A Sole Proprietorship and Divorce

Divorce is rarely easy for couples, but it's also rough on business. If you're a sole proprietor, your business may be just one more marital asset in the eyes of the divorce court. Unlike a corporation, the business assets belong to you, not a separate company, so you may lose some or all of them to your spouse.

Community Property

  1. If you live in a community-property state, your wife has a half-claim on the business if you started it after the marriage. If you began it before the marriage, the business is yours, but assets you bought after tying the knot are probably community property. On top of that, if your spouse contributed any money to the company, he may be entitled to get that reimbursed. In common-law states, your spouse is entitled to an equitable share of your assets, but not necessarily a 50 percent cut.


  1. In any state, the court needs to know what marital assets are worth before it divides them up. A successful small business is worth more than the physical assets, which makes it tough to set a value. If you're moving money into and out of your business and personal accounts, your spouse may suspect you're playing shell games to hide some of what she's entitled to. If you don't have a bookkeeper already, hire one. He can keep your accounts clean and comprehensible -- and he'll have to explain them to the court, instead of you.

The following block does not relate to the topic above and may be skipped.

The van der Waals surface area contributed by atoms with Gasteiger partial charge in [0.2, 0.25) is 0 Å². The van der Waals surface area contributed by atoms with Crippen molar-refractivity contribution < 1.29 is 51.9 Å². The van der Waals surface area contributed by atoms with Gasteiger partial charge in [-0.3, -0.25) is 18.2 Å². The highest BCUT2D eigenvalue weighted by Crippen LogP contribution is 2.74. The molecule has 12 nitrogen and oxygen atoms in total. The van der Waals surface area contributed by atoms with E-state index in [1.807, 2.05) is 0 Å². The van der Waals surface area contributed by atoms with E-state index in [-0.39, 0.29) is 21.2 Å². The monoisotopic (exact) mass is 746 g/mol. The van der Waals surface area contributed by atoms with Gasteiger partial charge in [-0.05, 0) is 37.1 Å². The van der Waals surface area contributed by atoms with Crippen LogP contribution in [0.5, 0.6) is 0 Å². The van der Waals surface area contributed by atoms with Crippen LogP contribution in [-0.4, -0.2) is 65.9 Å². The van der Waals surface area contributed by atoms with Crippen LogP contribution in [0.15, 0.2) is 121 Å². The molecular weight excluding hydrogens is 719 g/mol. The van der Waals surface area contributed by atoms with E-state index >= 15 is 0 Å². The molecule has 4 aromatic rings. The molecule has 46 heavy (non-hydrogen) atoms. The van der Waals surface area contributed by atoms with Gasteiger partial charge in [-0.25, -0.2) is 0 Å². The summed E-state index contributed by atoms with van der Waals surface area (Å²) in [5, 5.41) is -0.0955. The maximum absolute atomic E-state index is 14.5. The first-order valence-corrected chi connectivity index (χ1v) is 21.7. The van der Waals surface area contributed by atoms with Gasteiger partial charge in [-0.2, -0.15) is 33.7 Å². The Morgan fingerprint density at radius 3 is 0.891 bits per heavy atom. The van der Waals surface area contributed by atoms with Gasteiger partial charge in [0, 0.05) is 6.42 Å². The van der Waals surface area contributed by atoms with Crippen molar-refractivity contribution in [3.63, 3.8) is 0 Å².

1. If your spouse put some sweat equity into helping you build the business, that may give him a claim even if the company is entirely separate property. Exes who work for their spouse's sole proprietorship have argued that they weren't compensated for their time, effort and ability the way an employee or partner would have been. In some cases judges have agreed, and added their compensation to their share of the marital pot.


  1. It may take a professional appraiser to determine what your business is really worth. The appraiser -- a certified appraiser or a CPA -- will go over several years of business records to figure out your net and intangible assets, and calculate your earnings. She also values the goodwill attached to your business. Some states, such as Texas, don't divide up the personal goodwill -- the part that stems from you as an individual -- the way they do the business goodwill. Once the business is valued, the division is up to the divorce court.